July 25, 2023
Wilson Solicitors Public Law and Human Rights team (PLHR) is representing charity Medical Justice in a challenge to Home Office guidance providing for the Home Office to seek second opinion medical reports for people in immigration detention.
At an oral hearing at the Royal Courts of Justice today, Mrs Justice Heather Williams DBE granted Medical Justice permission to argue its case at a full hearing, to take place later this year. The judge also granted Medical Justice’s application for a Costs Capping Order. This means that Medical Justice is protected against the risk of adverse costs it cannot afford.
The case concerns the Home Office’s Adults at Risk policy, which is a key safeguard intended to ensure that the detention of people who are vulnerable to harm in immigration detention is kept to a minimum. The policy was introduced following Stephen Shaw’s review, which found that vulnerable people were being detained too often and for too long.
Medical Justice argues that the second opinion policy is unlawful because it purports to allow the Home Office to disregard a medico-legal report provided by a person in immigration detention while it seeks a second opinion from a Home Office contracted doctor. The process of obtaining a second opinion report can take up to 28 days, with no timescale for the Home Office to consider the report and undertake a detention review. The policy recognises that Home Office caseworkers are not clinically trained; this limits their ability to evaluate rival medical reports. Instead, the policy directs caseworkers to decide vulnerability based upon clinical issues the two doctors agree on. In practice, this will likely mean that vulnerability will be assessed at a lower level than would be the case if the medical report provided by the detainee was assessed on its terms.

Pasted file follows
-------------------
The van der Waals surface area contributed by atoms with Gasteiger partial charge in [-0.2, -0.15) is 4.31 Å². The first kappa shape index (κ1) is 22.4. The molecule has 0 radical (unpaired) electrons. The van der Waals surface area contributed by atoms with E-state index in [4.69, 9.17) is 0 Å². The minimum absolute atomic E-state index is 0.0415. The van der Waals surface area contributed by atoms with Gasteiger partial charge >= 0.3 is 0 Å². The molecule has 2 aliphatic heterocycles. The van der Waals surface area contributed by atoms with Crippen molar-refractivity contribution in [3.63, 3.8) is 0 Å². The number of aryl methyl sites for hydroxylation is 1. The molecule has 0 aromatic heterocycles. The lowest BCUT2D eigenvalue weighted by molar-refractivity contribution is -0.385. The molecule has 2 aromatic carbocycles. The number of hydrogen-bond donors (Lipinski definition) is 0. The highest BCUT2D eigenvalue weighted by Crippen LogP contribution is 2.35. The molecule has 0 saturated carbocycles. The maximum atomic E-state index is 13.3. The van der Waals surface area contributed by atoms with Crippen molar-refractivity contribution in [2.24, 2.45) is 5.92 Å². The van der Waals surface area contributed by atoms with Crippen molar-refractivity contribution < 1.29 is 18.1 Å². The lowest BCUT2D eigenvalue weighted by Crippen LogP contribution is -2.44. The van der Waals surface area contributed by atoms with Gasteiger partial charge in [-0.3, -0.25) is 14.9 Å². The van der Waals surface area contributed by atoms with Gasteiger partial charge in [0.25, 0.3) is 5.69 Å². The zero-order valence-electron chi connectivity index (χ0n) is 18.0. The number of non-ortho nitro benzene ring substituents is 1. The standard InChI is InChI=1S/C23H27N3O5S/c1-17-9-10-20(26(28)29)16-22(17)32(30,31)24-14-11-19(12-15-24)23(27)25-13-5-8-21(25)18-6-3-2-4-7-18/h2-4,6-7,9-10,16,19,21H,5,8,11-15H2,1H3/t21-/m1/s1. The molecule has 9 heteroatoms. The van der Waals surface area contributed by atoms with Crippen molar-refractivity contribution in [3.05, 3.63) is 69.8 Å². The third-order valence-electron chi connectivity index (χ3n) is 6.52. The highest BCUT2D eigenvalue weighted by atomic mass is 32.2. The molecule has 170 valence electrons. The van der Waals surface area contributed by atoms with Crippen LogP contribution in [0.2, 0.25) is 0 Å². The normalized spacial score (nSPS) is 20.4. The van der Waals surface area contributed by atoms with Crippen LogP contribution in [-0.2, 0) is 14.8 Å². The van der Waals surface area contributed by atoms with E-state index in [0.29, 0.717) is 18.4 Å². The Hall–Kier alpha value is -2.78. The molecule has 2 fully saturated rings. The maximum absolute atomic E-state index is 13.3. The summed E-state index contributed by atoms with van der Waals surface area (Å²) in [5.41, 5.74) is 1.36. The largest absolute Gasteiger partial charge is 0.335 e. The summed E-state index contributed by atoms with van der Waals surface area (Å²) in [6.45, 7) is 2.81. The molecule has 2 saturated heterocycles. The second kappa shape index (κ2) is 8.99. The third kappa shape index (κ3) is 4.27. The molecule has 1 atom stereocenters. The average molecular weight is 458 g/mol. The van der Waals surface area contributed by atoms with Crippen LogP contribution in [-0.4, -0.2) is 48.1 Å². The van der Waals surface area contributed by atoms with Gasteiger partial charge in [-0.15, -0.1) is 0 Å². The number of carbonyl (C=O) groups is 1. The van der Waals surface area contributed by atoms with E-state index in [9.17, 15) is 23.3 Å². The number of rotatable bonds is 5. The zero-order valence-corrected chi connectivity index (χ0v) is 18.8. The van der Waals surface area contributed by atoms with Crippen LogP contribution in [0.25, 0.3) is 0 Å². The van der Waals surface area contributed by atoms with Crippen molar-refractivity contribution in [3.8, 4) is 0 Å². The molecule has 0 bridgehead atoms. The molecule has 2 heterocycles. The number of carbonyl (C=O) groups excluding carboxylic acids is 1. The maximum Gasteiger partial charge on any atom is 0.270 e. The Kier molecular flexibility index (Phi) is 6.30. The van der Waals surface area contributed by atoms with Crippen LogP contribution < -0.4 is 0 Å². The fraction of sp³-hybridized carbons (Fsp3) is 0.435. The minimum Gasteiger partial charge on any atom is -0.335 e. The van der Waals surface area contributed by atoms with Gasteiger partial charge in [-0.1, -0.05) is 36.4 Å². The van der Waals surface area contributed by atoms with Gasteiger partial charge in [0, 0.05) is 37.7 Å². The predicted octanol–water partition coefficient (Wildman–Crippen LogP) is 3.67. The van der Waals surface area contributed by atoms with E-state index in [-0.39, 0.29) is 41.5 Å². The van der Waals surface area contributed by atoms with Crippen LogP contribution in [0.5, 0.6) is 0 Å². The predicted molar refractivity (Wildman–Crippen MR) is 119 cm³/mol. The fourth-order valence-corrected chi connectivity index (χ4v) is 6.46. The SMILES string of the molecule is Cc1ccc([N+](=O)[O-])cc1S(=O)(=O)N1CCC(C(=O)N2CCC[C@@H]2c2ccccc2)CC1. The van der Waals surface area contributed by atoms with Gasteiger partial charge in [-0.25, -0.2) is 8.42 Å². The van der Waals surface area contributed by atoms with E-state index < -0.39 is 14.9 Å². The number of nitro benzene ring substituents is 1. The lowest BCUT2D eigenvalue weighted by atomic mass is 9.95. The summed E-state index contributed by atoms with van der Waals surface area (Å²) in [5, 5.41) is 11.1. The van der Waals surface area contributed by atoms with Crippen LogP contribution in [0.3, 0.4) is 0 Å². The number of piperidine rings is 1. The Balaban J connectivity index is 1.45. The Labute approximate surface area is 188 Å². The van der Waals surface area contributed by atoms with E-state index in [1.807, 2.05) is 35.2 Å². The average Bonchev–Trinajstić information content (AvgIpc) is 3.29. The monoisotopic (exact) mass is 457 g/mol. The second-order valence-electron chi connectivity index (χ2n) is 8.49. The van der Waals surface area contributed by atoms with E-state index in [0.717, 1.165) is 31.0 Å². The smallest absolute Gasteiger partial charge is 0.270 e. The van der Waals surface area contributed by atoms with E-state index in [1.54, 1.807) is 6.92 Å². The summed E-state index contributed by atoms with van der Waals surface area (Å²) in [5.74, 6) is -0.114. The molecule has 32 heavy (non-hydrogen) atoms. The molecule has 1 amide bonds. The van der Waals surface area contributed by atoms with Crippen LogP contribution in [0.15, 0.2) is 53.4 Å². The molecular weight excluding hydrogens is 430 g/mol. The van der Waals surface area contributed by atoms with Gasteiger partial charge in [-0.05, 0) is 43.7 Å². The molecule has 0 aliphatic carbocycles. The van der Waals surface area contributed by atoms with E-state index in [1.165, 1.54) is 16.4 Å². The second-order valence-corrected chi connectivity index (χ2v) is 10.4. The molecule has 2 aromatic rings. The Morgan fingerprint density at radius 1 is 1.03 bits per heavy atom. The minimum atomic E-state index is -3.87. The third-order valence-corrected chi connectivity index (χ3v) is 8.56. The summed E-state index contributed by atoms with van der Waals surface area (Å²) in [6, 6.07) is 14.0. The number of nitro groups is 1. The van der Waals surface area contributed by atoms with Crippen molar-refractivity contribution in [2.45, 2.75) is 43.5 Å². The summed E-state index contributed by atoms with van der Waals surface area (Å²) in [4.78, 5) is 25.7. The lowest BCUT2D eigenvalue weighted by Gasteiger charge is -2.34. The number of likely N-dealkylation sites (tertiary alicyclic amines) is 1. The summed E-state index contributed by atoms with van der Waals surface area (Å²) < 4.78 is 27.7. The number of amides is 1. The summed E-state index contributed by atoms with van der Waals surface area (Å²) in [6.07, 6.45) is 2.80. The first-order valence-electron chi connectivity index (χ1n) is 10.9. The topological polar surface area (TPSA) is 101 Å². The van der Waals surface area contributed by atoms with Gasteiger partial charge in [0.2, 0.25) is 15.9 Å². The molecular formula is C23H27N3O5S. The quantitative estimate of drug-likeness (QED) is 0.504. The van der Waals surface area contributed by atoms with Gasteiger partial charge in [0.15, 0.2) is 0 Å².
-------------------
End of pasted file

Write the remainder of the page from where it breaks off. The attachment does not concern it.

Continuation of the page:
Medical Justice argues that the second opinion policy is inconsistent with the Adults at Risk statutory guidance, which states that medical reports which meet certain base line standards should be accepted as the evidence at the highest level of vulnerability (level 3). It also argues the policy frustrates the legislation the statutory guidance is made under (section 59 of the Immigration Act 2016), whose purpose is to minimise the detention of people who are particularly vulnerable to harm in immigration detention. Finally, it is alleged that it was unlawful to introduce the policy without following an established practice of consultation with Medical Justice and other stakeholders. The judge held that all of these grounds are arguable.
The government recently passed legislation (the Illegal Migration Act 2023) which expands its immigration detention powers and makes it harder for people to challenge their detention court. The Adults at Risk policy will be an even more important safeguard once this legislation is operationalised.
Wilson Solicitors and Medical Justice are grateful to their counsel team, Shu Shin Luh and Laura Profumo, of Doughty Street Chambers. Jed Pennington is the lead solicitor for Medical Justice.
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